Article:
By Hammeed M. Bello
The University of Abuja is holding the Abuja International Conference on Language and Literature with a focus on Odia Ofeimun’s works to commemorate the author’s unrelenting zeal and determination to bring a change in the ethical, social and cultural life of the Nigerian people.
The conference is a platform that brings together researchers for cross-fertilisation of ideas on intellectual and national development in all spheres captured by the writers and critics towards national reconstruction.
The theme of the conference is The Writer in the Evolving Democracies and is billed to hold from September 15 to 18 at the Yar’Adua Centre in Abuja. Tagged the OFEIMUNCONFAB, the conference has other sub-themes which include language, politics and literature, performing arts, language and globalisation, dictatorship and creative imagination, human rights and reorientation through literature, feminism, Marxism and the new sexism.
Others are the poet and civil war discourse, gender advancement and critics, psychology language and literature, conflict resolution and the advancement of peace in literature, engineering infrastructural development, democratisation and good governance in creative arts, language, literature and sustainable development and ethnicity, racism, religion and democracy.
Participants at the conference are expected to submit an abstract of more than 250 words to email@example.com. Author are expected to include their sub-themes, name, title address, e-mail and phone numbers using MS word, New Times Roman font size 12 with double line spacing.
The conference participation is expected to cut across disciplines including arts and humanities, linguistics and communication arts, literature and theatre arts, psychology and sociology, social science, law and religion.
And as was once succinctly captured by Chimamanda Adichie, writers use the medium of storytelling to empower, empathise and to humanise, and the poems of Odia Ofeimun undoubtedly fall in this category.
Odia, like Adichie, conveniently falls into the category of Nigerian writers who could be described as contemporary post modern, or in some sense transcendental artists in that both writers attempt to experiment with a particular genre of literature and give it some unique character.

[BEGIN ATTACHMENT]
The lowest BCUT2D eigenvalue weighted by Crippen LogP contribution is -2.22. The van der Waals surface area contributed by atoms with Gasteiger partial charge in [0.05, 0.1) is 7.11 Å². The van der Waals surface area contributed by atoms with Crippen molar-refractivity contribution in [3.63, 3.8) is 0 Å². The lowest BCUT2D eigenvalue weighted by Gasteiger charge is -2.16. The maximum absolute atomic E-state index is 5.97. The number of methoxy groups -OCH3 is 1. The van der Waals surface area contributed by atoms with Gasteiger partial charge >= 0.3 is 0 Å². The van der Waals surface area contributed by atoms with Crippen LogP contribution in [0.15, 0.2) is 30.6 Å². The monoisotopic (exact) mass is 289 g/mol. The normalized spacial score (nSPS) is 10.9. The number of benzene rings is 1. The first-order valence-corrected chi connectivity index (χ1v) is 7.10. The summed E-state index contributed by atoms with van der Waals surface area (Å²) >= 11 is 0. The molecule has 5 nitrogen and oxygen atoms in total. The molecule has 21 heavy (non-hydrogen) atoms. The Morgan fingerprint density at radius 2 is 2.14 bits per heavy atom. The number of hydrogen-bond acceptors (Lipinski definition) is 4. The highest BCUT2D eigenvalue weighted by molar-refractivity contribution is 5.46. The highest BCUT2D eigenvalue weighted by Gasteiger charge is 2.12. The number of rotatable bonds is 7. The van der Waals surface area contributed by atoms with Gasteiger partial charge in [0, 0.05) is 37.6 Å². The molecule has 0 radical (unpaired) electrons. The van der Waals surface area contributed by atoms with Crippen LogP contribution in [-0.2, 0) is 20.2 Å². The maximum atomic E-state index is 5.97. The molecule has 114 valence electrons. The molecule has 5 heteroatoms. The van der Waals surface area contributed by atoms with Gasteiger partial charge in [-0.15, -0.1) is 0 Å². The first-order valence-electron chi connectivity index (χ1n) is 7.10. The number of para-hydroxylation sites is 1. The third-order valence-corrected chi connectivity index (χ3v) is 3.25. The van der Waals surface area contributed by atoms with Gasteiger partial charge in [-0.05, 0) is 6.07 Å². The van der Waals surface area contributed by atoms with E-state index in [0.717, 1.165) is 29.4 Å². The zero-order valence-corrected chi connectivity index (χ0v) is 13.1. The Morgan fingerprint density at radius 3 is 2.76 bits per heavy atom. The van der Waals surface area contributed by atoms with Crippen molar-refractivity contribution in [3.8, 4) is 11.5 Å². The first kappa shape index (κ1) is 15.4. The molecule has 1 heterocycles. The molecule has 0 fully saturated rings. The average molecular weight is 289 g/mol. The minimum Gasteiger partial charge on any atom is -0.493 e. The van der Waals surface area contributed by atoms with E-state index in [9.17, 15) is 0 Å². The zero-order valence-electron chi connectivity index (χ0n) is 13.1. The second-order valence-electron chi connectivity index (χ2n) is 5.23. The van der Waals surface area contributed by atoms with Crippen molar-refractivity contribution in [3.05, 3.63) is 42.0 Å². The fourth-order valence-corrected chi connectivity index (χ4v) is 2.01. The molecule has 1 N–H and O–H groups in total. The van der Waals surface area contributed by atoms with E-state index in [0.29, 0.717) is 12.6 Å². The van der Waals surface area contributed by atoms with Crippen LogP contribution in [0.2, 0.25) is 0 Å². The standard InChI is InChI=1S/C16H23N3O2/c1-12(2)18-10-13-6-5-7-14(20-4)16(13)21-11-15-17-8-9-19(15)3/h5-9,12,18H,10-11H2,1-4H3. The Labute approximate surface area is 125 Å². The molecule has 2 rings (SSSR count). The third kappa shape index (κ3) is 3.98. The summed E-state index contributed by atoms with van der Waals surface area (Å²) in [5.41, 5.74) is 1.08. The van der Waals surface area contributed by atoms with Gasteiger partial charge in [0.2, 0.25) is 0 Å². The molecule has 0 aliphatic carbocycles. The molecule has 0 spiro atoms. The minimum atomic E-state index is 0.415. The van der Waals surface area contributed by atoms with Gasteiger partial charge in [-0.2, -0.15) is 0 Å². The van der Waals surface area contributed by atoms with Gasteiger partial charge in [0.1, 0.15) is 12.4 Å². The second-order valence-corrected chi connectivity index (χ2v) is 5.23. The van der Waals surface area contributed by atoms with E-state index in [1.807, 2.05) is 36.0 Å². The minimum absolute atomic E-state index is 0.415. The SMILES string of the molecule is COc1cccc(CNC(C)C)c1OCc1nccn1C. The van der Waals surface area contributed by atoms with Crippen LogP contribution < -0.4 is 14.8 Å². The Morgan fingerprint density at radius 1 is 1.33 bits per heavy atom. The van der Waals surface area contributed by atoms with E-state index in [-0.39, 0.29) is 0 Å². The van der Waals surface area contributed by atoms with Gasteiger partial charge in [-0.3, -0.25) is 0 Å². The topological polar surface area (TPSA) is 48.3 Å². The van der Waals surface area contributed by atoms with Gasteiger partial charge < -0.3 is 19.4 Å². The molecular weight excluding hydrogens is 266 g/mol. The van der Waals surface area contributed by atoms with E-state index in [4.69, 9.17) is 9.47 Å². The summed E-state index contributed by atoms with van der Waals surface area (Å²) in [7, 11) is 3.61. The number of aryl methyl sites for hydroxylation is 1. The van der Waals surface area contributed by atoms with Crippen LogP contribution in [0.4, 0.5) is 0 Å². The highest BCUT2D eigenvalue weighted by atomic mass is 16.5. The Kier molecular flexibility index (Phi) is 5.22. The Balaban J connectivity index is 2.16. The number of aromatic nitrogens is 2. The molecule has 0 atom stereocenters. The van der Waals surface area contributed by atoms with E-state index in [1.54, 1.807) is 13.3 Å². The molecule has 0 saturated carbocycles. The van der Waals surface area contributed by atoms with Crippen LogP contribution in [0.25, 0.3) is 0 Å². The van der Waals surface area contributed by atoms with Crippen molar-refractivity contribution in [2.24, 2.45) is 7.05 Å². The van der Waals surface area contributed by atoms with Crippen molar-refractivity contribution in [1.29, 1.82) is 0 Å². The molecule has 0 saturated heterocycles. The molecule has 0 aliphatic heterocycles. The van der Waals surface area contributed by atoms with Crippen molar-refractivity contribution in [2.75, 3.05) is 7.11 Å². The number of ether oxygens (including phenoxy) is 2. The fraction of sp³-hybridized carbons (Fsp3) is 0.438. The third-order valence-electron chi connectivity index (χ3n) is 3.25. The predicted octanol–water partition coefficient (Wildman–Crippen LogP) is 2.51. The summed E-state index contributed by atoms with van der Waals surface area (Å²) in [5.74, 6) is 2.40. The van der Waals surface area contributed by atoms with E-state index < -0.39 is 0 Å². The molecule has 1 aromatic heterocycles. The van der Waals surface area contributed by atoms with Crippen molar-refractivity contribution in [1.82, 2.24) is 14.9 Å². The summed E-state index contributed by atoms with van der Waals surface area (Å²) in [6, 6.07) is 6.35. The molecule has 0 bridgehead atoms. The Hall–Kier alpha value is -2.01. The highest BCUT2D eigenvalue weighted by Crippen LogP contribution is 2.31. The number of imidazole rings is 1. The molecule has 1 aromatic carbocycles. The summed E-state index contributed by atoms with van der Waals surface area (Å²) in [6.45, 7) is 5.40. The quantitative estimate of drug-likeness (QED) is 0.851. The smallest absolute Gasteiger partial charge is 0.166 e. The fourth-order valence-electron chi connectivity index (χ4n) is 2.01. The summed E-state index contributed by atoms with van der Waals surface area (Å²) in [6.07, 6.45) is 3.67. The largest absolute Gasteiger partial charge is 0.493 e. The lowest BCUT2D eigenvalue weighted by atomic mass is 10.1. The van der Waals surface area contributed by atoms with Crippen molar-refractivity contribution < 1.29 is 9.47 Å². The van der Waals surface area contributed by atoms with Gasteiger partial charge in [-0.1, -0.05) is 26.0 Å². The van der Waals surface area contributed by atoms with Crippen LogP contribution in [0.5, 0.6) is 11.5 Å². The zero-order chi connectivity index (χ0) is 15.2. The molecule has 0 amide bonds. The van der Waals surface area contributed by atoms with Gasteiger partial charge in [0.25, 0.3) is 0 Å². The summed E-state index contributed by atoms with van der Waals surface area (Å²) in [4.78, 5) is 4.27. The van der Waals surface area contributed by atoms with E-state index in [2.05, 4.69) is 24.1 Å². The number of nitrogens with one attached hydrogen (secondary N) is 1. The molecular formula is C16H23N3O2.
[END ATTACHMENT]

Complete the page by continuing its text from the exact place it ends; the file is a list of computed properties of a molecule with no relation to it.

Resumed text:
While Adichie concentrates on prose fiction in telling her stories using elegant language and alluring style, Odia more often prefers the dramatic poetry which he renders with finesse and candour. This perhaps justifies the international recognition accorded both writers for their excellence in storytelling.
Odia had won the Fonlon Nichols award administered by the African Literature Association and given to an African writer every year for excellence in creative writing and for positive contribution to the struggle for human right and freedom of expression.
Author of eight collections of poems and numerous essays on political analysis and cultural criricism, Ofeimun’s most recent volumes include Go Tell the Grenerals, A Boiling Caracas and Other Poems and I Will Ask Questions With Stones If They Take My Voice, and Lagos of the Poets, a poetry anthology.
In 2008, a collection of his poetry was published in Spanish translation. Odia is no doubt a leading proponent of the socialist realist tradition of poetry who has demonstrated the writer’s total commitment to the radical transformation of society caught in the unholy and rapacious embrace of neo-imperialist and neo-colonialist social order.
Odia is certainly among the flag bearers of a generation of angry Nigerian writers whose works protest alienation in all its forms. Odia was born in Iruekpen-Ekuma in Edo State on March 16, 1950, and in 2000, he published three volumes of poetry to mark his 50th birthday anniversary: A Feast of Return under African Skies, Dreams at Work and other Poems, and London Letter and Other Poems.